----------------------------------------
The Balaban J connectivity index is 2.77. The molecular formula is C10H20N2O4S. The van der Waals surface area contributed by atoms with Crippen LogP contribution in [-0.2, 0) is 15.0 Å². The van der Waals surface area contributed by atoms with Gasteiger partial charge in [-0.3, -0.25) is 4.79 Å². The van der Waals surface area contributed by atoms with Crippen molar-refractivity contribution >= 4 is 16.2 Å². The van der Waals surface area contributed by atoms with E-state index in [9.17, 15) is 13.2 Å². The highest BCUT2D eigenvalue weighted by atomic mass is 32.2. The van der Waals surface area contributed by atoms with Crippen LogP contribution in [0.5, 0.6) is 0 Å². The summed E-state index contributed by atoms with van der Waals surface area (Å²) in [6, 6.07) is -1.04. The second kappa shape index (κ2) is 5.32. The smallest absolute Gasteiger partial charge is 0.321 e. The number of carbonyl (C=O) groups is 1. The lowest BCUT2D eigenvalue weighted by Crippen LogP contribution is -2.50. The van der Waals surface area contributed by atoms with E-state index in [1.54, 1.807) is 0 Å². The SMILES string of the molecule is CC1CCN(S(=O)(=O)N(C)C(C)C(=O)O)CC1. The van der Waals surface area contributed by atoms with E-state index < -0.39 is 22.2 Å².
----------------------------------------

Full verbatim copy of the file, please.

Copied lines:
The Balaban J connectivity index is 2.77. The molecular formula is C10H20N2O4S. The van der Waals surface area contributed by atoms with Crippen LogP contribution in [-0.2, 0) is 15.0 Å². The van der Waals surface area contributed by atoms with Gasteiger partial charge in [-0.3, -0.25) is 4.79 Å². The van der Waals surface area contributed by atoms with Crippen molar-refractivity contribution >= 4 is 16.2 Å². The van der Waals surface area contributed by atoms with E-state index in [9.17, 15) is 13.2 Å². The highest BCUT2D eigenvalue weighted by atomic mass is 32.2. The van der Waals surface area contributed by atoms with Crippen LogP contribution in [0.5, 0.6) is 0 Å². The summed E-state index contributed by atoms with van der Waals surface area (Å²) in [6, 6.07) is -1.04. The second kappa shape index (κ2) is 5.32. The smallest absolute Gasteiger partial charge is 0.321 e. The number of carbonyl (C=O) groups is 1. The lowest BCUT2D eigenvalue weighted by Crippen LogP contribution is -2.50. The van der Waals surface area contributed by atoms with E-state index in [1.54, 1.807) is 0 Å². The SMILES string of the molecule is CC1CCN(S(=O)(=O)N(C)C(C)C(=O)O)CC1. The van der Waals surface area contributed by atoms with E-state index < -0.39 is 22.2 Å².